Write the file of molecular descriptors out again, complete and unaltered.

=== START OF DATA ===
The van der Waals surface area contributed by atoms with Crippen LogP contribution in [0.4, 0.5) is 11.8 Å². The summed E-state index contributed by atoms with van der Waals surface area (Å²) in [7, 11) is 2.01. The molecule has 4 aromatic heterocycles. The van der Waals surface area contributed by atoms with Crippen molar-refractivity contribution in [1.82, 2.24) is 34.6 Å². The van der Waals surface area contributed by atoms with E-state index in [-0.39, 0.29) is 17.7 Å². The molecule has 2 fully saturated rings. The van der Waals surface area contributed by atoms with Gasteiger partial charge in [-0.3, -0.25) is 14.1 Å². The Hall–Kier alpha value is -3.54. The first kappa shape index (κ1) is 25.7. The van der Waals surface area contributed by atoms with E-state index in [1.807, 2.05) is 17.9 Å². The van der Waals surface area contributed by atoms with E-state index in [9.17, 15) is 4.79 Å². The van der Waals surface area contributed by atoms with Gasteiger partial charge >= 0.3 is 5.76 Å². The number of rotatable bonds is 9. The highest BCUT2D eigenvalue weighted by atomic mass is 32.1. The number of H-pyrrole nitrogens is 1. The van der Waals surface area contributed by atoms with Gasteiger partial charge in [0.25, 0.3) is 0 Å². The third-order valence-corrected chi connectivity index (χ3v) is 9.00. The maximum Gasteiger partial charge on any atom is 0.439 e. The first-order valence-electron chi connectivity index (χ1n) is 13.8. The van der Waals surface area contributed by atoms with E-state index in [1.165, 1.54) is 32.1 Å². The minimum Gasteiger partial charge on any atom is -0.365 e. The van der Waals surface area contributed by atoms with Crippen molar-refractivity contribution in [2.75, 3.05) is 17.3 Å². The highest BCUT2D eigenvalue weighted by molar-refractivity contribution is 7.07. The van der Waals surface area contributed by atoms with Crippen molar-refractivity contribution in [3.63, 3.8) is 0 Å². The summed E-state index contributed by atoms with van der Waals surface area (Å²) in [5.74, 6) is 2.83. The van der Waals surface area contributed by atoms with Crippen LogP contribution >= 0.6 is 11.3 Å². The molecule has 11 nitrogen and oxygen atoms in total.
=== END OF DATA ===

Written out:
The van der Waals surface area contributed by atoms with Crippen LogP contribution in [0.4, 0.5) is 11.8 Å². The summed E-state index contributed by atoms with van der Waals surface area (Å²) in [7, 11) is 2.01. The molecule has 4 aromatic heterocycles. The van der Waals surface area contributed by atoms with Crippen molar-refractivity contribution in [1.82, 2.24) is 34.6 Å². The van der Waals surface area contributed by atoms with E-state index in [-0.39, 0.29) is 17.7 Å². The molecule has 2 fully saturated rings. The van der Waals surface area contributed by atoms with Gasteiger partial charge in [-0.3, -0.25) is 14.1 Å². The Hall–Kier alpha value is -3.54. The first kappa shape index (κ1) is 25.7. The van der Waals surface area contributed by atoms with E-state index in [1.807, 2.05) is 17.9 Å². The van der Waals surface area contributed by atoms with E-state index in [9.17, 15) is 4.79 Å². The van der Waals surface area contributed by atoms with Gasteiger partial charge >= 0.3 is 5.76 Å². The number of rotatable bonds is 9. The highest BCUT2D eigenvalue weighted by atomic mass is 32.1. The number of H-pyrrole nitrogens is 1. The van der Waals surface area contributed by atoms with Gasteiger partial charge in [0.25, 0.3) is 0 Å². The third-order valence-corrected chi connectivity index (χ3v) is 9.00. The maximum Gasteiger partial charge on any atom is 0.439 e. The first-order valence-electron chi connectivity index (χ1n) is 13.8. The van der Waals surface area contributed by atoms with E-state index in [1.165, 1.54) is 32.1 Å². The minimum Gasteiger partial charge on any atom is -0.365 e. The van der Waals surface area contributed by atoms with Crippen molar-refractivity contribution in [2.75, 3.05) is 17.3 Å². The highest BCUT2D eigenvalue weighted by molar-refractivity contribution is 7.07. The van der Waals surface area contributed by atoms with Crippen molar-refractivity contribution in [3.63, 3.8) is 0 Å². The summed E-state index contributed by atoms with van der Waals surface area (Å²) in [5.74, 6) is 2.83. The van der Waals surface area contributed by atoms with Crippen LogP contribution >= 0.6 is 11.3 Å². The molecule has 11 nitrogen and oxygen atoms in total.